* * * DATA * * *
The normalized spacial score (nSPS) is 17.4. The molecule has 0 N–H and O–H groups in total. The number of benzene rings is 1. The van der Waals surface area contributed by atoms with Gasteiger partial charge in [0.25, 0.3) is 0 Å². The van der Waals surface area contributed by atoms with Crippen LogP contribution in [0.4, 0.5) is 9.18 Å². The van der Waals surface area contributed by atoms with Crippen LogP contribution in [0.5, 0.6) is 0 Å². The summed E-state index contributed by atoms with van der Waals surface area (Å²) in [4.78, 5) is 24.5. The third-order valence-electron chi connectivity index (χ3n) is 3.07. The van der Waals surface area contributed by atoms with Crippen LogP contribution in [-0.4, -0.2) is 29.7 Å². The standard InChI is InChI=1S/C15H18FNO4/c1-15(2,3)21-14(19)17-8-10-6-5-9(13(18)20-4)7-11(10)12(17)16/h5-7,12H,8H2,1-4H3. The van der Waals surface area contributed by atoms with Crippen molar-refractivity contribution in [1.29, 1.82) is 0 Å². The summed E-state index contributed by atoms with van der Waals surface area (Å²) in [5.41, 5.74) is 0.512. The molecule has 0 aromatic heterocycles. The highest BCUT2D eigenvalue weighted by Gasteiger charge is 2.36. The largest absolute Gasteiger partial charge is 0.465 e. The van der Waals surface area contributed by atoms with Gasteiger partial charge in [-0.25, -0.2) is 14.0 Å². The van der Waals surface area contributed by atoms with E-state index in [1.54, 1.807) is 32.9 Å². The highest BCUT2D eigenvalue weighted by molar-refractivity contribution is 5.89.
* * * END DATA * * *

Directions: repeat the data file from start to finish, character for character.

The normalized spacial score (nSPS) is 17.4. The molecule has 0 N–H and O–H groups in total. The number of benzene rings is 1. The van der Waals surface area contributed by atoms with Gasteiger partial charge in [0.25, 0.3) is 0 Å². The van der Waals surface area contributed by atoms with Crippen LogP contribution in [0.4, 0.5) is 9.18 Å². The van der Waals surface area contributed by atoms with Crippen LogP contribution in [0.5, 0.6) is 0 Å². The summed E-state index contributed by atoms with van der Waals surface area (Å²) in [4.78, 5) is 24.5. The third-order valence-electron chi connectivity index (χ3n) is 3.07. The van der Waals surface area contributed by atoms with Crippen LogP contribution in [-0.4, -0.2) is 29.7 Å². The standard InChI is InChI=1S/C15H18FNO4/c1-15(2,3)21-14(19)17-8-10-6-5-9(13(18)20-4)7-11(10)12(17)16/h5-7,12H,8H2,1-4H3. The van der Waals surface area contributed by atoms with Crippen molar-refractivity contribution in [1.29, 1.82) is 0 Å². The summed E-state index contributed by atoms with van der Waals surface area (Å²) in [5.41, 5.74) is 0.512. The molecule has 0 aromatic heterocycles. The highest BCUT2D eigenvalue weighted by Gasteiger charge is 2.36. The largest absolute Gasteiger partial charge is 0.465 e. The van der Waals surface area contributed by atoms with Gasteiger partial charge in [-0.25, -0.2) is 14.0 Å². The van der Waals surface area contributed by atoms with E-state index in [1.54, 1.807) is 32.9 Å². The highest BCUT2D eigenvalue weighted by molar-refractivity contribution is 5.89.